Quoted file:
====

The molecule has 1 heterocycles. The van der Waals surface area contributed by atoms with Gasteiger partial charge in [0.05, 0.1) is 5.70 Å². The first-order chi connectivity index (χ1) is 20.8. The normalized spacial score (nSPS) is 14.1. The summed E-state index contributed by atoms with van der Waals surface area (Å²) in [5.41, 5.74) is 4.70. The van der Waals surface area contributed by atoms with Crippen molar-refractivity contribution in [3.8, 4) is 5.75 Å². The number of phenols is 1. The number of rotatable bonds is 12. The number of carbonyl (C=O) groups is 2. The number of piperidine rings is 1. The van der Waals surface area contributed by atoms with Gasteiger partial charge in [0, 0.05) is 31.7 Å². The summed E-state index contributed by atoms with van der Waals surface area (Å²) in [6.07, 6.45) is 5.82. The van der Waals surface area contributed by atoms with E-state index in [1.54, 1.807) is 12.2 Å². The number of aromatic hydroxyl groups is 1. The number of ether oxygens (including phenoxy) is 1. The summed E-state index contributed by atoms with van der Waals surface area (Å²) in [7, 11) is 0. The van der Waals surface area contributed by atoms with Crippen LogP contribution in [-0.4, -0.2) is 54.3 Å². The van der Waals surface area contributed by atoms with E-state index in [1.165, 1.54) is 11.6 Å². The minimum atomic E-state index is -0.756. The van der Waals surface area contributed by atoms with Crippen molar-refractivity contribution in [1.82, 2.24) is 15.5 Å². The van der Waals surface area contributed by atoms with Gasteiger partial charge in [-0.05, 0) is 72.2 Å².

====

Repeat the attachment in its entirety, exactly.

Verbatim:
The molecule has 1 heterocycles. The van der Waals surface area contributed by atoms with Gasteiger partial charge in [0.05, 0.1) is 5.70 Å². The first-order chi connectivity index (χ1) is 20.8. The normalized spacial score (nSPS) is 14.1. The summed E-state index contributed by atoms with van der Waals surface area (Å²) in [5.41, 5.74) is 4.70. The van der Waals surface area contributed by atoms with Crippen molar-refractivity contribution in [3.8, 4) is 5.75 Å². The number of phenols is 1. The number of rotatable bonds is 12. The number of carbonyl (C=O) groups is 2. The number of piperidine rings is 1. The van der Waals surface area contributed by atoms with Gasteiger partial charge in [0, 0.05) is 31.7 Å². The summed E-state index contributed by atoms with van der Waals surface area (Å²) in [6.07, 6.45) is 5.82. The van der Waals surface area contributed by atoms with E-state index in [1.54, 1.807) is 12.2 Å². The number of aromatic hydroxyl groups is 1. The number of ether oxygens (including phenoxy) is 1. The summed E-state index contributed by atoms with van der Waals surface area (Å²) in [7, 11) is 0. The van der Waals surface area contributed by atoms with Crippen LogP contribution in [-0.4, -0.2) is 54.3 Å². The van der Waals surface area contributed by atoms with E-state index in [1.165, 1.54) is 11.6 Å². The minimum atomic E-state index is -0.756. The van der Waals surface area contributed by atoms with Crippen molar-refractivity contribution in [1.82, 2.24) is 15.5 Å². The van der Waals surface area contributed by atoms with Gasteiger partial charge in [-0.05, 0) is 72.2 Å².